They cannot. If you’re thinking Vikings-Broncos, think again. Or look at the box score. Uh-uh.

Then there’s anger. You were screwed by the refs. They must be on the take.

And who knew Hopkins was going to drop that sure touchdown pass? He never drops that throw.

Finally, there is the one emotion that is far worse than anger: shame.

If you’re a politician, you have no idea what I’m talking about. If you’re a gambler, there’s a better chance you’re hip to this scourge. Maybe, in fact, you gamble because the shame is already there.

I don’t know. Anger and shame walk hand in hand into the abyss. The upside is that feeling shame because you lost a bet is a temporary thing. Eventually you’ll get used to losing and the shame will dissipate. I guess that’s not exactly a best case scenario, but we all know by now that it’s the truth.

Now, where was I? Oh, yeah. Football. Gambling. Anger. Shame.

This is not where I had intended to go. What began as a fervent journey that would end with serenity for all took a left turn and ended up on the corner of Down and Out.

No, what I meant to say was this: Stop watching those cable cluster-panels and spend more time with actual humans. If that’s not possible, just go straight to ESPN or, if you’re addled and decrepit and thus read newspapers, skip right from Section A to the box scores.

Ignorance, after all, can be bliss. But if you’ve been paying attention lately, I guess you know that.

Oh, and seriously, enjoy Thanksgiving. Enjoy your family, watch as much football as you can get away with, and, of course gamble.

One more thing: turn off that damned phone and put it in your sock drawer.

After a 3-0 Sunday, the bankroll is temporarily above water, up from the original $1,000 to $1,040. And this week I’m betting the same amount as I did on Sunday, except that the risk is compressed into two games.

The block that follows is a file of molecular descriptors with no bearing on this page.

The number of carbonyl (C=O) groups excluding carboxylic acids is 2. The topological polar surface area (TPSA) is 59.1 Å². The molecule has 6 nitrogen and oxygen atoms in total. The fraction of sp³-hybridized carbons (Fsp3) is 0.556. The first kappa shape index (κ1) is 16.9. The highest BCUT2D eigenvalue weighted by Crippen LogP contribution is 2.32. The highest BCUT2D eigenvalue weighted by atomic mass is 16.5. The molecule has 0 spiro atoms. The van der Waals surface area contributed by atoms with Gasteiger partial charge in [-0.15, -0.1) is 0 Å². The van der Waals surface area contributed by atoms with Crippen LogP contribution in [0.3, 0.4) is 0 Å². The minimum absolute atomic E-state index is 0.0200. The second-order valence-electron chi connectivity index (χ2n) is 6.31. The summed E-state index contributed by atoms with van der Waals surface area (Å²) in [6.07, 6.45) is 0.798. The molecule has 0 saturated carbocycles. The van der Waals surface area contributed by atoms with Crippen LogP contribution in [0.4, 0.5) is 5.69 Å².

Pittsburgh at Cincinnati

In keeping with my theme, I’m making a play on what should be billed as the Swing State Bowl. An indifferent “crowd” will witness this non-event, but it does have curb appeal to gamblers. After last week’s disgraceful confrontation with Cleveland, the Steelers will be missing the multiply-concussed All-Pro receiver, JuJu Smith-Schuster and probably their second-best offensive asset, running back James Conner. Then we have the hapless Bengals, and feckless quarterback Ryan Finley. After two games on the big stage, he has a QB rating of 52.8. But it’s the technical stuff that really stands out. To wit: the Steelers have gone under the total in 12 straight games in which they were road favorites by more than three points.

The pick: Pittsburgh 16, Cincinnati 13 — Under 38 for $50

Monday night

Baltimore at L.A. Rams

The numbers are staggering because the Ravens are staggering. They are almost certainly the best team in the NFL. That can change quickly, but until it does, I’ll be trying to ride their coattails. One stat, though: in their most recent six games — including contests against Seattle, New England and Houston — the Ravens have allowed an average of 12 points.

The pick: Ravens 30, Rams 16 — Baltimore minus 3 for $100